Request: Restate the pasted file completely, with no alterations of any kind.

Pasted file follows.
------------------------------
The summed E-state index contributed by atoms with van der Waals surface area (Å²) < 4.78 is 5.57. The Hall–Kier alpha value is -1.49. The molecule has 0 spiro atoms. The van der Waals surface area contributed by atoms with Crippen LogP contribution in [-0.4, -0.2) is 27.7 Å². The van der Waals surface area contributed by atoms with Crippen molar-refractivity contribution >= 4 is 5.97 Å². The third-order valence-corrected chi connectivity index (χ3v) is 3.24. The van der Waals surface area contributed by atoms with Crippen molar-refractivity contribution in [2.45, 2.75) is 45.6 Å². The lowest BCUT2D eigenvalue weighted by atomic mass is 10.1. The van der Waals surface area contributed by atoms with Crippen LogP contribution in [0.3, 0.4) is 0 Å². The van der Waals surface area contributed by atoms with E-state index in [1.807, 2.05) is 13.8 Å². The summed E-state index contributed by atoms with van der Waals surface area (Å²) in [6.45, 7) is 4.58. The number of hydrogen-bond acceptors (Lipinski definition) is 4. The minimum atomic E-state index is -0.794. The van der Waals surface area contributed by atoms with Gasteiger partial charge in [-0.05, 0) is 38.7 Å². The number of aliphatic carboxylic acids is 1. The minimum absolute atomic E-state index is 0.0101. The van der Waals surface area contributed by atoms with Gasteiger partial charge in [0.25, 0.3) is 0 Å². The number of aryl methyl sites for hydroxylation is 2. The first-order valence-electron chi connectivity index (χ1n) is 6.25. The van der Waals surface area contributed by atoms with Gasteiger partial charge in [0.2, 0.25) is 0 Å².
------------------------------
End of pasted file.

The summed E-state index contributed by atoms with van der Waals surface area (Å²) < 4.78 is 5.57. The Hall–Kier alpha value is -1.49. The molecule has 0 spiro atoms. The van der Waals surface area contributed by atoms with Crippen LogP contribution in [-0.4, -0.2) is 27.7 Å². The van der Waals surface area contributed by atoms with Crippen molar-refractivity contribution >= 4 is 5.97 Å². The third-order valence-corrected chi connectivity index (χ3v) is 3.24. The van der Waals surface area contributed by atoms with Crippen molar-refractivity contribution in [2.45, 2.75) is 45.6 Å². The lowest BCUT2D eigenvalue weighted by atomic mass is 10.1. The van der Waals surface area contributed by atoms with Crippen LogP contribution in [0.3, 0.4) is 0 Å². The van der Waals surface area contributed by atoms with E-state index in [1.807, 2.05) is 13.8 Å². The summed E-state index contributed by atoms with van der Waals surface area (Å²) in [6.45, 7) is 4.58. The number of hydrogen-bond acceptors (Lipinski definition) is 4. The minimum atomic E-state index is -0.794. The van der Waals surface area contributed by atoms with Gasteiger partial charge in [-0.05, 0) is 38.7 Å². The number of aliphatic carboxylic acids is 1. The minimum absolute atomic E-state index is 0.0101. The van der Waals surface area contributed by atoms with Gasteiger partial charge in [0.25, 0.3) is 0 Å². The number of aryl methyl sites for hydroxylation is 2. The first-order valence-electron chi connectivity index (χ1n) is 6.25. The van der Waals surface area contributed by atoms with Gasteiger partial charge in [0.2, 0.25) is 0 Å².